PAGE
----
Gore did win the popular vote, a pretty mixed result, but a consideration. Like Pence, Gore couldn’t electrify a crowd. But some voters were OK with boring after eight years of Clinton fatigue.
In accepting the Republican vice presidential nomination in Cleveland in 2016, Pence said, “I’m a Christian, a conservative, and a Republican, in that order.”
It became an oft-repeated line, but he put it into action on Jan. 6, 2021, as one could easily tie a classic definition of conservatism to defending the Constitution and country above the demands of his party leader. He later used the same phrase, responding to hecklers chanting “traitor,” because they thought he should have been a Republican first.
Importantly, Pence contributed significantly to Trump’s 2016 win, providing assurance to those squeamish voters in the conservative movement as well as the GOP establishment.
Former Secretary of State and CIA Director Mike Pompeo said ahead of Trump’s near-certain announcement for president in November, “What happens today or tomorrow, what some other person decides won’t have any impact on” what he decides on 2024.
If Pompeo runs, he would enter the race similar to George H.W. Bush in the 1980 GOP presidential primary, as the guy with the most splendid resume. Pompeo actually surpasses Bush, who was an impressive former congressman and CIA director when running for president. But Bush was never the secretary of state.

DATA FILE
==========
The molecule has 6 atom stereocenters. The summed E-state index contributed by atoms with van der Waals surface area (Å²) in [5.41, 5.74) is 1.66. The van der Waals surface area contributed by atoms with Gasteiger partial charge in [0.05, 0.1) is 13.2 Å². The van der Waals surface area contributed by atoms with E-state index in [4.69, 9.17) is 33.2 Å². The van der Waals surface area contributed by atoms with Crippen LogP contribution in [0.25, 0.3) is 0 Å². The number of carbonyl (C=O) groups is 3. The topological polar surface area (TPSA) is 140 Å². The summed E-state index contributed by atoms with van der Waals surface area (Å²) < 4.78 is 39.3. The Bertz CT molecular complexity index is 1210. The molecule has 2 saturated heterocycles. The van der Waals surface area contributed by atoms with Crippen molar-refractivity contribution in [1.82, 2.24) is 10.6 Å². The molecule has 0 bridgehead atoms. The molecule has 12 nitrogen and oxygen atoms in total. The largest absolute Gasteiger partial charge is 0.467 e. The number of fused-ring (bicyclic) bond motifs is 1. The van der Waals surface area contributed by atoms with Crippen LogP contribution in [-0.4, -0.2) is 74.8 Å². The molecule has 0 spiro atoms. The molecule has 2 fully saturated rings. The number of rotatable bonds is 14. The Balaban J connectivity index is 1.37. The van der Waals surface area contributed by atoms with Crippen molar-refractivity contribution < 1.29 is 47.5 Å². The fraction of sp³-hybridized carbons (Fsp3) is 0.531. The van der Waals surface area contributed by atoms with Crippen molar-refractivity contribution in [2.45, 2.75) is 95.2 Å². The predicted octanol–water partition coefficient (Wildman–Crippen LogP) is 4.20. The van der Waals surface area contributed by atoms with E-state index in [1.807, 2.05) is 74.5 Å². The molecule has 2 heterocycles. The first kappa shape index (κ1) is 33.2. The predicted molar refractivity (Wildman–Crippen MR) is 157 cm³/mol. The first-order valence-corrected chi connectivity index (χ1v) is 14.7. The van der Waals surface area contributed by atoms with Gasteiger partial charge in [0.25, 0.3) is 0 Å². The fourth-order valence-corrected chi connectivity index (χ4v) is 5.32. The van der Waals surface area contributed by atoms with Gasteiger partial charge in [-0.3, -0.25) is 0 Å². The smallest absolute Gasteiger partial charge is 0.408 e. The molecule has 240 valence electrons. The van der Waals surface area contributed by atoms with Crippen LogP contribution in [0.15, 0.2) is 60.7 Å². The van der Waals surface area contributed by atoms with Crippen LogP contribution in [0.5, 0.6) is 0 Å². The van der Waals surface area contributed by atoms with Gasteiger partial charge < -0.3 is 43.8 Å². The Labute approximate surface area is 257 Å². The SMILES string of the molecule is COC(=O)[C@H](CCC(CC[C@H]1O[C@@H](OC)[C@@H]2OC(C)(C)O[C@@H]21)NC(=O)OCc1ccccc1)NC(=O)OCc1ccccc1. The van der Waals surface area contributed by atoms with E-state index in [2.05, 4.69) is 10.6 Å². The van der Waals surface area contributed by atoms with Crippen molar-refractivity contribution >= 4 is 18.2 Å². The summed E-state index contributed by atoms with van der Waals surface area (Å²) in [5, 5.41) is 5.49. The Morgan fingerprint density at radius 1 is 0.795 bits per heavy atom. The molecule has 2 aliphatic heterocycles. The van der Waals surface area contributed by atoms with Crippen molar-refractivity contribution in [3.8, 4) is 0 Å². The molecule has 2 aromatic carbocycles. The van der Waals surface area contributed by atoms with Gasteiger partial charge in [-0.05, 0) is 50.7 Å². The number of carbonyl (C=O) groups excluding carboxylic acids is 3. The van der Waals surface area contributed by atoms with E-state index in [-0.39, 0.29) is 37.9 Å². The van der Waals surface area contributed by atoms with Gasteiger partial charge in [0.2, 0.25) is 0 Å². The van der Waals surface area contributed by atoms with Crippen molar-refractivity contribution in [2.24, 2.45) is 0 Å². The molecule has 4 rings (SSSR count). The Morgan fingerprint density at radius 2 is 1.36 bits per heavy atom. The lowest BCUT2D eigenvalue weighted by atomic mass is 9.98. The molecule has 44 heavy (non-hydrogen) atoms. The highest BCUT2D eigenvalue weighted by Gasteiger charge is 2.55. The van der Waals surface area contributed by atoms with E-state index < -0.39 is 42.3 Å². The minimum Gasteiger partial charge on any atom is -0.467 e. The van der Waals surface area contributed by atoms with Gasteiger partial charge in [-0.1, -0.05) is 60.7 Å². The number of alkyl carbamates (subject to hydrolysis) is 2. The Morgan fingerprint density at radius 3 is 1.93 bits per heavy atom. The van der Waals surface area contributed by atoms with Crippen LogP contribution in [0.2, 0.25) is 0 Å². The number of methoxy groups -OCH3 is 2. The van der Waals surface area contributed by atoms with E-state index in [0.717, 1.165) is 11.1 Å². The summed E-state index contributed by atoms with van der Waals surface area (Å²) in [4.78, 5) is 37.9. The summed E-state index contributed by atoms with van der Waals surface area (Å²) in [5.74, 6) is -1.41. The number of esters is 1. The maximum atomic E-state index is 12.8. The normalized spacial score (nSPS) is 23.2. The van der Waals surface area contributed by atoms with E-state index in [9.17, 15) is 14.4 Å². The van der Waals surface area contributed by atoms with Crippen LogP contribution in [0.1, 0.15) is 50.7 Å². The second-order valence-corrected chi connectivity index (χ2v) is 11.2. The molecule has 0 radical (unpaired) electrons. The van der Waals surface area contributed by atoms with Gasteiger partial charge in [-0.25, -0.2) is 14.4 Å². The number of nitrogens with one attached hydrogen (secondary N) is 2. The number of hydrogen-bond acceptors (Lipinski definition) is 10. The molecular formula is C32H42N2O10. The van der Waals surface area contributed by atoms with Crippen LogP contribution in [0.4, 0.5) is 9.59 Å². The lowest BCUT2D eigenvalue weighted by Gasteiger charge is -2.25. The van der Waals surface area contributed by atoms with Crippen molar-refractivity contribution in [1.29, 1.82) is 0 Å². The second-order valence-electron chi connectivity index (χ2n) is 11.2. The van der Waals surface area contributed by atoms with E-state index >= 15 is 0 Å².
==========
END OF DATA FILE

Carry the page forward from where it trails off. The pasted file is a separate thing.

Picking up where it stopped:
Still, Pompeo faces a similarly awkward situation to the other Mike, in taking credit for (in this case the foreign policy) accomplishments of the Trump administration while arguing why he should replace Trump.
Sen. Tim Scott, R-S.C., already has one nominal advantage, that is of hailing from one of the early primary states.
That won’t likely be enough, which is maybe why he bothered to spend time in Iowa earlier this year.
Scott could attempt to be the nation’s second Black president and first Black Republican president. Scott was first elected in the tea party wave of 2010 to the House, first defeating Paul Thurmond, the son of legendary segregationist politician Strom Thurmond, in a GOP primary.
He was first appointed to the Senate, then elected in his own right. Easily winning re-election this November, Scott said it would be his last six-year term as speculation increases about a presidential run.
Scott seemed to take a veiled shot at Trump (and perhaps DeSantis) during a Fox News interview in November, asserting that being a strategic warrior is smarter than being a fighter.
“If everything is a fight, that might just mean you are a bully. If nothing is a fight, it means you are not in the game,” Scott said. “From my perspective, the delineation we need to have been knowing the difference between a fighter, someone who’s fighting all the time, and a warrior, someone who’s willing to lay down their life for a greater cause.”
Sen. Josh Hawley, R-Mo., seems to have carved out a niche for himself in the populist right more than any other Republican. Most recently, he took the unusual move of siding with the rail union over companies.